Estimates of total monarch population size varies in direct relation to the size of the overwintering area that is occupied each winter. In 1996 it covered 44 acres but has been progressively shrinking at an alarming rate. Most recent estimates (2017-18) are in the order of only 6 total acres. That said, we noticed a higher number of monarchs throughout the Midwest this summer and hope that it signals a banner survival year for the monarch migration back to Mexico.
Monarch survival is dependent on several factors, including parasite loads, diseases, and unfriendly conditions, such as droughts, through which they must travel. Availability of conducive habitat that includes milkweed is also crucial. Several pollinator conservation efforts are dedicated to protecting the monarch, and habitat conservation and is one way that the public can most effectively help.
Some groups recognize that milkweed plants, needed for caterpillar development, are becoming less and less common and so have started monitoring, conserving and even augmenting milkweed populations. Some groups focus on increasing the number of nectar-producing flowers — essential for adult energy — along the migration route. Others assist in butterfly watch projects that track and assess yearly populations and ranges by tagging and releasing monarch butterflies along the way. Still others assist by rearing caterpillars in relatively safe enclosures to increase their survival rate and then release them back into nature. Each of these efforts significantly improves the chances of survival of this majestic species.
Monarch butterflies are not only known for their epic migration but also because of the very restricted places where they lay eggs — and the resulting very fixed menu offered to their caterpillars. Only an exceptionally few insects can tolerate eating the leaves, flowers and seed pods of milkweed plants. Milkweed plants contain a thick, foul-tasting, milky liquid (hence their name) that bleeds when the plant has been damaged. This liquid is primarily intended as a plant defense, a deterrent to any animal eating the plant. The liquid, as well as other plant tissues, contains compounds called cardenolides that are quite toxic to insects and thus provide protection against herbivory. Monarch caterpillars are an exception. They can feed and develop exclusively on milkweed plants. In fact, the caterpillars not only have become immune but they actually accumulate these toxins within their own tissues. In this manner, the caterpillars and eventually the adult butterflies become toxic themselves. Should a bird or other predator attempt to eat them, the toxins, originally from the milkweed plant, are transferred to the bird via the monarch and the bird becomes violently sick and tries to vomit the monarch out.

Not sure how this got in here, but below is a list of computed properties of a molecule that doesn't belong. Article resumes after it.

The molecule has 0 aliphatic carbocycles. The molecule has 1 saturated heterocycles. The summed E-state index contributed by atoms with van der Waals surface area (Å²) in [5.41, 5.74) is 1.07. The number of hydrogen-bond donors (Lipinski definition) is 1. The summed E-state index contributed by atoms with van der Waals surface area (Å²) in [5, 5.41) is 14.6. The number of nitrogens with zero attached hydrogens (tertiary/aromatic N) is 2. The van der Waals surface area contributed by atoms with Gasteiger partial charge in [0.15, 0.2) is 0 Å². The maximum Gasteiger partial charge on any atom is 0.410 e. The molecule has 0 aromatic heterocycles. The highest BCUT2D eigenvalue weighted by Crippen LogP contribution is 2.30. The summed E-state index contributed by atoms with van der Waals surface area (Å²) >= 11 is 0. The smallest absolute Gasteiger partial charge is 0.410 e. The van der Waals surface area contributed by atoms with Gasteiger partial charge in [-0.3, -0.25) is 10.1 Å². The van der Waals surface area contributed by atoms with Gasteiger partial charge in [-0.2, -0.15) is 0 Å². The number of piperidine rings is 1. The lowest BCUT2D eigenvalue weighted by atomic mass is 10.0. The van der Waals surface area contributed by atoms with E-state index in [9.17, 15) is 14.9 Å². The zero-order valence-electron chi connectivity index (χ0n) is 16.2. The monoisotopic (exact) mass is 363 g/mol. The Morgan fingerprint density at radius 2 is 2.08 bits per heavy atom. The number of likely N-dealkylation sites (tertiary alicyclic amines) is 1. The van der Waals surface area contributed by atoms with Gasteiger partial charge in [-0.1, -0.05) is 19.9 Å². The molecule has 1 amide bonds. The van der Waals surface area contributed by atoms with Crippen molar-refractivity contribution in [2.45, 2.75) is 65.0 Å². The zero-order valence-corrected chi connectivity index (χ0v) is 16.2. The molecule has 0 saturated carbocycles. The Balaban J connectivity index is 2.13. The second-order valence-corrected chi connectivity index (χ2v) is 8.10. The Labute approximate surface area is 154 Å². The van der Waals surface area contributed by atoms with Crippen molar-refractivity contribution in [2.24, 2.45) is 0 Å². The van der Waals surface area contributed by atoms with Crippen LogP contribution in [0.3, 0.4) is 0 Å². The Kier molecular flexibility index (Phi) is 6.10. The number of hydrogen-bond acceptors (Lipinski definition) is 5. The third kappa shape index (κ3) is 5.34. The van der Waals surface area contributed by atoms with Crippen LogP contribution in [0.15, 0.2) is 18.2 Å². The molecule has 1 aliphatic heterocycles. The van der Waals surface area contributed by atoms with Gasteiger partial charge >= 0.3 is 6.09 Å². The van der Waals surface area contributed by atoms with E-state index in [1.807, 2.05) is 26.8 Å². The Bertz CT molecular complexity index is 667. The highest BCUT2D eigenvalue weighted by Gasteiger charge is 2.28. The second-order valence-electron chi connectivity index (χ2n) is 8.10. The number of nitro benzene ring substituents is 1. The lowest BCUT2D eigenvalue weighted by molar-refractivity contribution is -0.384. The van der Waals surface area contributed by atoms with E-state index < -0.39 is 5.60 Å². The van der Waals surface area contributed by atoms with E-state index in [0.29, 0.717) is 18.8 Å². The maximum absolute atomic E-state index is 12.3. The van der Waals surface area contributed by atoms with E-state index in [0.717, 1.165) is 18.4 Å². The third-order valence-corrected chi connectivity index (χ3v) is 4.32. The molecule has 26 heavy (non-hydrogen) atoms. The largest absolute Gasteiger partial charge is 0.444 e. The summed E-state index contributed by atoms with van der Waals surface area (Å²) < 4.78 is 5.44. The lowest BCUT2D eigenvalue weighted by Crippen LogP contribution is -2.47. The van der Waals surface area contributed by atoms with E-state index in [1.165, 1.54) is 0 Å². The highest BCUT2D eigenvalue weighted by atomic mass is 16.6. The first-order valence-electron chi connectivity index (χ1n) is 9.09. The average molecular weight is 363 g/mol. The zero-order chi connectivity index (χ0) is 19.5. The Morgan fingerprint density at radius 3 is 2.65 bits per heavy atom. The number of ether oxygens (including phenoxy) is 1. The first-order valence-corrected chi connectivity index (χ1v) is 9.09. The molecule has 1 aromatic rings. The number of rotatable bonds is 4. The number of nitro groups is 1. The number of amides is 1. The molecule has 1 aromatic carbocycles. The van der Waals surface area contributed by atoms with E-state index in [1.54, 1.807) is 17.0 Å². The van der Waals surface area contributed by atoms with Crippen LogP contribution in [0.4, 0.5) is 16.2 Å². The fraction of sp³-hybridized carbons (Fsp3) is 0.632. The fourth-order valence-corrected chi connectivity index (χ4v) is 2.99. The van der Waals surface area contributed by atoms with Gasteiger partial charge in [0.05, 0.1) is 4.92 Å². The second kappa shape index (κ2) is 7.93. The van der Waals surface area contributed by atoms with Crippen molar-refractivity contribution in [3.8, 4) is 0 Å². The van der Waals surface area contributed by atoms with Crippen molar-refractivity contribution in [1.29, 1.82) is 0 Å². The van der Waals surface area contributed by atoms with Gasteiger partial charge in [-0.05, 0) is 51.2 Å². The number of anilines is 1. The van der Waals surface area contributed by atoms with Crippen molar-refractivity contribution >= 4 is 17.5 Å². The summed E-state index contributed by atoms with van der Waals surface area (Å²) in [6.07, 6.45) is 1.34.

Vomiting for a bird must be life-changing because birds learn very quickly to avoid eating monarch butterflies. This is relatively easy because, as mentioned earlier, the distinct orange and black coloration of the monarch is unique and serves as a bold warning: DO NOT EAT ME — OR ELSE!
This defense is so good that it even offers protection to a separate species of butterfly, the viceroy (Limenitis archippus), which does not feed on milkweed at all but has evolved to look almost exactly like monarchs. Scientists call this impersonation “mimicry.” In mimicking, or displaying nearly identical orange and black wings, viceroy butterflies fool birds (and beginning entomology students) into believing that they are, in fact, monarchs.
This is where the deception comes in that I warned of at the beginning of this article. (See photos). Through deception (looking like something they are not), viceroy butterflies gain protection from the predators that have learned not to eat monarchs. Because viceroy butterflies look just like monarchs, predators avoid them, too.
This advantage is gained because they look like something they are not. So, although effective, the age-old trick of mimicry is not new to my son-in-law. It can impress, I will admit. I just wish he would spend more time studying and working and less time trying to look like something he is not.